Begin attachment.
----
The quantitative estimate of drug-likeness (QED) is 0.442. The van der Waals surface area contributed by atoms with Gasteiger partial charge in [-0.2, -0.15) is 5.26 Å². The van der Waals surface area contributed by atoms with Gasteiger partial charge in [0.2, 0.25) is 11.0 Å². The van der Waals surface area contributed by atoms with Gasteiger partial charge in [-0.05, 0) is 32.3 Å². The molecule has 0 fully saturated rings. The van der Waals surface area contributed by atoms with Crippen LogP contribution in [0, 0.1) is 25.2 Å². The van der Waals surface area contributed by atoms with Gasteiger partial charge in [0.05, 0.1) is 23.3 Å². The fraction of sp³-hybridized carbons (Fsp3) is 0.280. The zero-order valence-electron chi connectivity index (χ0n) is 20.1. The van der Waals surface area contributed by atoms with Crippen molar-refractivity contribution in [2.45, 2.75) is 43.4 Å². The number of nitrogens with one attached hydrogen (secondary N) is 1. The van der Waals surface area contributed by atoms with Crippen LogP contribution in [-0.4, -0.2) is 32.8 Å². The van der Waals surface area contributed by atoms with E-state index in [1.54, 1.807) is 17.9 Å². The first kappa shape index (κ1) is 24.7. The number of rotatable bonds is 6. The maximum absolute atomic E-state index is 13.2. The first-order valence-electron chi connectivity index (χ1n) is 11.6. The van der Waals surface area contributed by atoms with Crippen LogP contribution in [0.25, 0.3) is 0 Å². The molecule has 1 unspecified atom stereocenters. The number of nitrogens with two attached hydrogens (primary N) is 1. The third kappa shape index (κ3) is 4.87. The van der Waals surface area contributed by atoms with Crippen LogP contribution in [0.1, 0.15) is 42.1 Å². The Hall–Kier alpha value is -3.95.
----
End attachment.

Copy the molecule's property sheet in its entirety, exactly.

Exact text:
The quantitative estimate of drug-likeness (QED) is 0.442. The van der Waals surface area contributed by atoms with Gasteiger partial charge in [-0.2, -0.15) is 5.26 Å². The van der Waals surface area contributed by atoms with Gasteiger partial charge in [0.2, 0.25) is 11.0 Å². The van der Waals surface area contributed by atoms with Gasteiger partial charge in [-0.05, 0) is 32.3 Å². The molecule has 0 fully saturated rings. The van der Waals surface area contributed by atoms with Crippen LogP contribution in [0, 0.1) is 25.2 Å². The van der Waals surface area contributed by atoms with Gasteiger partial charge in [0.05, 0.1) is 23.3 Å². The fraction of sp³-hybridized carbons (Fsp3) is 0.280. The zero-order valence-electron chi connectivity index (χ0n) is 20.1. The van der Waals surface area contributed by atoms with Crippen molar-refractivity contribution in [2.45, 2.75) is 43.4 Å². The number of nitrogens with one attached hydrogen (secondary N) is 1. The van der Waals surface area contributed by atoms with Crippen LogP contribution in [-0.4, -0.2) is 32.8 Å². The van der Waals surface area contributed by atoms with E-state index in [1.54, 1.807) is 17.9 Å². The first kappa shape index (κ1) is 24.7. The number of rotatable bonds is 6. The maximum absolute atomic E-state index is 13.2. The first-order valence-electron chi connectivity index (χ1n) is 11.6. The van der Waals surface area contributed by atoms with Crippen LogP contribution in [0.25, 0.3) is 0 Å². The molecule has 1 unspecified atom stereocenters. The number of nitrogens with two attached hydrogens (primary N) is 1. The third kappa shape index (κ3) is 4.87. The van der Waals surface area contributed by atoms with Crippen LogP contribution in [0.1, 0.15) is 42.1 Å². The Hall–Kier alpha value is -3.95.